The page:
The wart on my hand
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The wart on my hand is taking up a lot of my time. Itís on my right hand, south of the pinky. Only a couple months old, itís a resilient foe, as I have been digging, picking and tearing at it since it appeared. I took it casually at first, bought some liquid wart remover from CVS and didnít give it much thought. That was a mistake. Iím now locked in a bloody, painful battle with my own body.
Why itís so teeth-grindingly satisfying to rip at your own body, I donít know; it just is. Warts, splinters, cysts, blackheads, the loose teeth of youth, we just canít leave them alone in spite of the pain.
I expected the heart of a wart to be like cauliflower, but thatís only on the surface. Deep down they are made up of fleshy stalagmite-like pods that appear easy to tear out. But they are firmly rooted deep in my flesh and only through great pain and copious amounts of blood loss can I tear them out. But even then, after explicative-laden sessions, they reappear like little middle fingers taunting me.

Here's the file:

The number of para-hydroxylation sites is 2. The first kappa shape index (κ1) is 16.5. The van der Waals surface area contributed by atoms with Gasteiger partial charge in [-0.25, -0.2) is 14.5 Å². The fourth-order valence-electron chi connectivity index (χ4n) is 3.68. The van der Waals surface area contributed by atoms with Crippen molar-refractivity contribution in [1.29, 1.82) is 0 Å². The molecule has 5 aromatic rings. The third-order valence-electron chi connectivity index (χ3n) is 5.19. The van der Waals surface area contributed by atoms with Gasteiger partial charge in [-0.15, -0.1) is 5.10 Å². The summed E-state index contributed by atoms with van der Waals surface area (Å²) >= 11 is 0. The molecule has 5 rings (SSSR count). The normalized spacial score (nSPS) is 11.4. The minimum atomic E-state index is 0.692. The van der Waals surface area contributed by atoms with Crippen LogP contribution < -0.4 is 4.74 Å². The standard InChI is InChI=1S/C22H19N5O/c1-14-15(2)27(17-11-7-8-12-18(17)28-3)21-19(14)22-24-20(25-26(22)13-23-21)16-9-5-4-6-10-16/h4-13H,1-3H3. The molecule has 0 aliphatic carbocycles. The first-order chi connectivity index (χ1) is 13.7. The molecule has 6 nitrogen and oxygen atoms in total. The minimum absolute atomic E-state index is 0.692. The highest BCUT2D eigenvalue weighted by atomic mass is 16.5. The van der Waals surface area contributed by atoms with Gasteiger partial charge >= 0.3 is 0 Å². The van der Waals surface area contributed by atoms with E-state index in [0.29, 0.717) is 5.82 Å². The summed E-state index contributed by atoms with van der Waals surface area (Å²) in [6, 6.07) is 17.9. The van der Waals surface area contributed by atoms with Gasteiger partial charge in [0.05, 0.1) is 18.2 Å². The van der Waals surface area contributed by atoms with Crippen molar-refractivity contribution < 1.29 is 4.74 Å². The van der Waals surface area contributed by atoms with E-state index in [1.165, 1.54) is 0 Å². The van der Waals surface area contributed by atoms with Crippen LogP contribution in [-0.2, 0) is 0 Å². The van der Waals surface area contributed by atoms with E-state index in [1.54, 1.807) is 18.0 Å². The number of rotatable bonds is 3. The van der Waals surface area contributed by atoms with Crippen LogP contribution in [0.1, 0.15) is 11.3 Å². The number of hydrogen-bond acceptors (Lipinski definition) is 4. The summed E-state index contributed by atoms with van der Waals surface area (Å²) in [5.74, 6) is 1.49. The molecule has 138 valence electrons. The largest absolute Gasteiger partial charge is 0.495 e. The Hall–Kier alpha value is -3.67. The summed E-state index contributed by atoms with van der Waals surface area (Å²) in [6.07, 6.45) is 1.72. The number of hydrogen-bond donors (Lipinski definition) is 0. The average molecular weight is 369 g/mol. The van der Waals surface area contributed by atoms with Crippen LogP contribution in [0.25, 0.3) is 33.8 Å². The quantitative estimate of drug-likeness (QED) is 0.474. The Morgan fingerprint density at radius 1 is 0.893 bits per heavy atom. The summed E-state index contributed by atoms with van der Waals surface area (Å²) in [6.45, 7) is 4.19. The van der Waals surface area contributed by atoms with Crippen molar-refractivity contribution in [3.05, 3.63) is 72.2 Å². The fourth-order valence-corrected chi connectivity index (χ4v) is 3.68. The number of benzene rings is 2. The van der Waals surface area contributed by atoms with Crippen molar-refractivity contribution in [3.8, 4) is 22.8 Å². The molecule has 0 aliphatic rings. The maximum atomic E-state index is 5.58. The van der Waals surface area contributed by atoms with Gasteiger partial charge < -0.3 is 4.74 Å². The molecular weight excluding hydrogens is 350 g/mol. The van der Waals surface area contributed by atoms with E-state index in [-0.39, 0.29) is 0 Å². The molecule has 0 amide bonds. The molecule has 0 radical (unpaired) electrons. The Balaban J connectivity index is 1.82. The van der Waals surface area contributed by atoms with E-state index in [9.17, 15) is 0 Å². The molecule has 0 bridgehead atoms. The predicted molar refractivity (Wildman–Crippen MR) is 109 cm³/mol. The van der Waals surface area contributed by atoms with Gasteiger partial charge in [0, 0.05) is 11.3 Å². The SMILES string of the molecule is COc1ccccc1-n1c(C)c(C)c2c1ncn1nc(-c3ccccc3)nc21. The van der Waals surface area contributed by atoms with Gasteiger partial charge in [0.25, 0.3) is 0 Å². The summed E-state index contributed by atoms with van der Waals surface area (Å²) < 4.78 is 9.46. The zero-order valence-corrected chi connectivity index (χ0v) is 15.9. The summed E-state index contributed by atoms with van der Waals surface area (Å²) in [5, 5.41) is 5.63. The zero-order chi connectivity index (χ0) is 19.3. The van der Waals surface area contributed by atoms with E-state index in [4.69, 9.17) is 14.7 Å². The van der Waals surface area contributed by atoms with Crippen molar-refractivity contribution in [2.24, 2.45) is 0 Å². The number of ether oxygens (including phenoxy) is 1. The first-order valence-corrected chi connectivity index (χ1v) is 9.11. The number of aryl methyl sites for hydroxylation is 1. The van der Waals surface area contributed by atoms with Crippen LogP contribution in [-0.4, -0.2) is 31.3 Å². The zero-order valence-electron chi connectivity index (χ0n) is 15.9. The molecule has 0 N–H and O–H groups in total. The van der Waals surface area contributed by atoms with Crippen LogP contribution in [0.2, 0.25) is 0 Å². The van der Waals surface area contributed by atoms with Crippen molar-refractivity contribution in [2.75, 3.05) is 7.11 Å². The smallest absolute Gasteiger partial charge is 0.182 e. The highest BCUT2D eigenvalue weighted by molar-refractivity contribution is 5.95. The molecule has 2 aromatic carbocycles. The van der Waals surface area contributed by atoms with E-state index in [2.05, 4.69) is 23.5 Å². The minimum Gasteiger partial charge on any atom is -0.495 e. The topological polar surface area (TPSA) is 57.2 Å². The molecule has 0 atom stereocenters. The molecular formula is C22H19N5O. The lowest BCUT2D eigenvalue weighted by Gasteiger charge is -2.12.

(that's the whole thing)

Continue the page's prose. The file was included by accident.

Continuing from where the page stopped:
Twice, through a studied process of using the wart remover, tearing, picking and prying, I have ripped the wart down to skin level, reveling in victory each time. But both times the bastard resurfaced.
Aesthetically, battlefields are not pretty and my hand is no exception. Each bloody skirmish ends in coagulated blood and scabbing. So as new scabbing, time and extra layers of wart remover are added, the battlefield becomes hard and rugged and blood black.
I know doctors are equipped to succeed where I have failed, and I may not be able to win this war alone. But I owe my foe more than that. The wart deserves the death of a samurai; it should breath its last breath on the field of battle, not in a sterile environment funded by an HMO.
What I lack in this offensive is the right equipment. Iím convinced that if I had a tiny winch and a scalpel I could finish the wart off. I would fashion a tiny wood scaffold mounted with a block and tackle system. On one end would be the winch, on the other a small clamp that I would affix to the individual wart pods. Then, Iíd winch the pod up as high as my pain tolerance would allow. Finally, with the scalpel, I would quickly slice through the podís base, severing its obstinate hold on me. It would hurt like hell and bleed like a river, but the satisfaction would be orgasmic.
Alas, there are no wart winches for sale. And so I am left staring at this mess, defeated.
‹ber will be Patrick Quirk's wart winch.